Ho'okele Staff | Dec 16, 2016
Brister Thomas and Nikki Harris
Navy Hale Keiki School
History and social studies classes give students a chance to learn about important events and figures of the past, but rarely do they provide an opportunity for living history to be shared. Young students at Navy Hale Keiki School (NHKS) were given just that as they welcomed Pearl Harbor survivors and World War II veterans to the island last week.
The Greatest Generations Foundation (TGGF) and Navy Hale Keiki School collaborated to cross the generations in honor and memory of the 75th anniversary of the attack on Pearl Harbor. They participated in a series of events on Dec. 4 and 6 that many participants said changed their lives.
“This is certainly a ‘chicken skin’ experience for Navy Hale Keiki School staff, students and families. It is an incredible honor for our parents, most of whom currently serve in the military. This is an opportunity for us to have real role models, real American heroes for our children. It is the most beautiful gift we can give our students,” said Monique Raduziner, Navy Hale Keiki School principal.
Raduziner, and The Greatest Generations Foundation founder, Timothy Davis, arranged meetings at two venues — a small Sunday ceremony at the National Memorial Cemetery of the Pacific at Punchbowl on Dec. 4, and a luncheon and program Dec. 6 on the grounds of the school.
The Pearl Harbor survivors were escorted off the bus to their seats Dec. 4 at Punch-bowl by active-duty service members in their dress whites, parents of the military children who attend NHKS.
This was a quiet moment, shared with the youngest generation all the way to the Greatest Generation.They reflected on the day of Dec. 7, 1941, when Imperial Japanese forces attacked Pearl Harbor.
The survivors seated in the front rows listened to children of the school’s Patriot’s Club’s read seven biographies of fallen service members from the attack — one for each decade since 1941.
As the crowd stood to sing the national anthem, 97-year-old Pearl Harbor survivor Peter “Harmonica Pete” Dupre stood up and led the music. Survivors held hands with the children to walk over to graves of fallen fellow service members from World War II and place flags by the graves. They concluded the day by watching the sun set over the hills of Camp Smith under the shade of a garrison American flag.
“This is the most meaningful experience that I have ever witnessed in honor of the attack on Pearl Harbor,” said Greatest Generations Foundation founder Davis.
The Dec. 6 ceremonies at NHKS started early for the school’s families, with a few students appearing on television news with Pearl Harbor survivor Mickey Ganitch.
Later that morning, 22 survivors and veterans arrived at the gates of Navy Hale Keiki School, visiting with children 3 years old through fourth grade.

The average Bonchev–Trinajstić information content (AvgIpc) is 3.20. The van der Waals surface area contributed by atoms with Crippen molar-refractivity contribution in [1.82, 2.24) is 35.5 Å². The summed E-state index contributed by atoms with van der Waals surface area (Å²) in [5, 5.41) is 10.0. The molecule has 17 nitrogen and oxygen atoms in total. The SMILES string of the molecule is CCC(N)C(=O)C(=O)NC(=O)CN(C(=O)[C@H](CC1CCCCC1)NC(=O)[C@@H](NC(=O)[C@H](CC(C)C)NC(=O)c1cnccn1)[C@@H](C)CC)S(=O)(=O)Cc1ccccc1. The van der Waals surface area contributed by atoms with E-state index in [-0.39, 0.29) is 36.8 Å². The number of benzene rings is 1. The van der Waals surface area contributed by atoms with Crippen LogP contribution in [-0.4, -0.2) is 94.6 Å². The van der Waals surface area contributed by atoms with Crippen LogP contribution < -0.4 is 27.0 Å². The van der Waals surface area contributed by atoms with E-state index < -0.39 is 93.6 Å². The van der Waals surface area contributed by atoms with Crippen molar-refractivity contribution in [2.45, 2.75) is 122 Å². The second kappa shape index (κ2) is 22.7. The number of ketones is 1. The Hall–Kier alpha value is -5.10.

“Watching the bus pull into the parking lot was electric. The kids were shaking with anticipation as they already have close bonds with these special men,” said Courtney Brown, NHKS student support specialist, military spouse, and parent of three children enrolled at the school.
Participants paraded onto school grounds to join in the daily flag raising and say the Pledge of Allegiance. More than 400 people from ages 3 to 103 joined in the ceremony.
Navy Hale Keiki families and students met in the courtyard again for lunch and a performance by kindergarten through fourth grade students. Patriotic songs entertained the veterans.
Some songs were emotional, like the fourth graders’ “You’re a Hero,” a song dedicated to the brave men and women who have served. Others were energizing, inspiring dances and hurrahs from the crowd, such the “Armed Forces Melody.”
Alumni Jeffrey T. Long, who attended NHKS in the late 1950s attended the Dec. 6 ceremony at the school.
“My wife, Jaime and I were touched by the illuminated faces of the children as they engaged with the Pearl Harbor survivors. These students are our future and will carry the torch of freedom forward. It was a patriotic moment that not all schools share and I was incredibly proud to witness it first hand,” Long said.
Pearl Harbor survivors also visited classrooms, recounting their tales of Pearl Harbor and World War II with the young children. Students asked them questions about the attack, the war, and their individual experiences.
The day’s events concluded with the dedication of the school’s Greatest Generation Garden, commemorated with a tree-planting ceremony and the placement of a time capsule to be opened on the 100th anniversary of Pearl Harbor.
“It is important for the survivors to share a quiet moment with the young students. We want to emphasize that these students believe in these veterans and to truly relay that their sacrifices will be remembered,” Raduziner said.
Category: Life & Leisure